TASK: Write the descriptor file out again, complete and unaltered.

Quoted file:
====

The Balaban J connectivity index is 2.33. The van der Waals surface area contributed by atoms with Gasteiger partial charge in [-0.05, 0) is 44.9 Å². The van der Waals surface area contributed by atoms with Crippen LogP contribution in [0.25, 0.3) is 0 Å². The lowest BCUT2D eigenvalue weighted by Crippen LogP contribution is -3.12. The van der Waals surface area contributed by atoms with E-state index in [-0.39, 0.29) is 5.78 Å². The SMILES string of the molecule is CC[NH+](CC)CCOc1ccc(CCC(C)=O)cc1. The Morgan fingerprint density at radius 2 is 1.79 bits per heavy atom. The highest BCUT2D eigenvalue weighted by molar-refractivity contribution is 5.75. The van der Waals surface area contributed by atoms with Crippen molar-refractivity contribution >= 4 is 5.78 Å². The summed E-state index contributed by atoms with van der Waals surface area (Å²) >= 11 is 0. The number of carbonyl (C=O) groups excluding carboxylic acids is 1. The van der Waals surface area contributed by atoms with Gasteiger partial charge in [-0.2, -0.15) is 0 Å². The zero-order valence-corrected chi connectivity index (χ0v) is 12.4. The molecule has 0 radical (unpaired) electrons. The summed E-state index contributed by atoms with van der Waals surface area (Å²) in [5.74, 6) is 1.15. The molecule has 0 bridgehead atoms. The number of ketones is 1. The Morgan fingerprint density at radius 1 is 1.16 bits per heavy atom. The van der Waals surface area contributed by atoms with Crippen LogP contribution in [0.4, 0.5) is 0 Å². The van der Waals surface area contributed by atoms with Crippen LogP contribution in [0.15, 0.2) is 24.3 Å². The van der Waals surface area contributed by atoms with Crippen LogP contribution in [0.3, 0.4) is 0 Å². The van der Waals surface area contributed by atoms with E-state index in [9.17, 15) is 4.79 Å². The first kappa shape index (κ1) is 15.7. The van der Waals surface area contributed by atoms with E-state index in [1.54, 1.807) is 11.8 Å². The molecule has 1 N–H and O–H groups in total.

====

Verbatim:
The Balaban J connectivity index is 2.33. The van der Waals surface area contributed by atoms with Gasteiger partial charge in [-0.05, 0) is 44.9 Å². The van der Waals surface area contributed by atoms with Crippen LogP contribution in [0.25, 0.3) is 0 Å². The lowest BCUT2D eigenvalue weighted by Crippen LogP contribution is -3.12. The van der Waals surface area contributed by atoms with E-state index in [-0.39, 0.29) is 5.78 Å². The SMILES string of the molecule is CC[NH+](CC)CCOc1ccc(CCC(C)=O)cc1. The Morgan fingerprint density at radius 2 is 1.79 bits per heavy atom. The highest BCUT2D eigenvalue weighted by molar-refractivity contribution is 5.75. The van der Waals surface area contributed by atoms with Crippen molar-refractivity contribution >= 4 is 5.78 Å². The summed E-state index contributed by atoms with van der Waals surface area (Å²) >= 11 is 0. The number of carbonyl (C=O) groups excluding carboxylic acids is 1. The van der Waals surface area contributed by atoms with Gasteiger partial charge in [-0.2, -0.15) is 0 Å². The zero-order valence-corrected chi connectivity index (χ0v) is 12.4. The molecule has 0 radical (unpaired) electrons. The summed E-state index contributed by atoms with van der Waals surface area (Å²) in [5.74, 6) is 1.15. The molecule has 0 bridgehead atoms. The number of ketones is 1. The Morgan fingerprint density at radius 1 is 1.16 bits per heavy atom. The van der Waals surface area contributed by atoms with Crippen LogP contribution in [0.4, 0.5) is 0 Å². The van der Waals surface area contributed by atoms with Crippen LogP contribution in [0.15, 0.2) is 24.3 Å². The van der Waals surface area contributed by atoms with Crippen LogP contribution in [0.3, 0.4) is 0 Å². The van der Waals surface area contributed by atoms with E-state index in [9.17, 15) is 4.79 Å². The first kappa shape index (κ1) is 15.7. The van der Waals surface area contributed by atoms with E-state index in [1.54, 1.807) is 11.8 Å². The molecule has 1 N–H and O–H groups in total.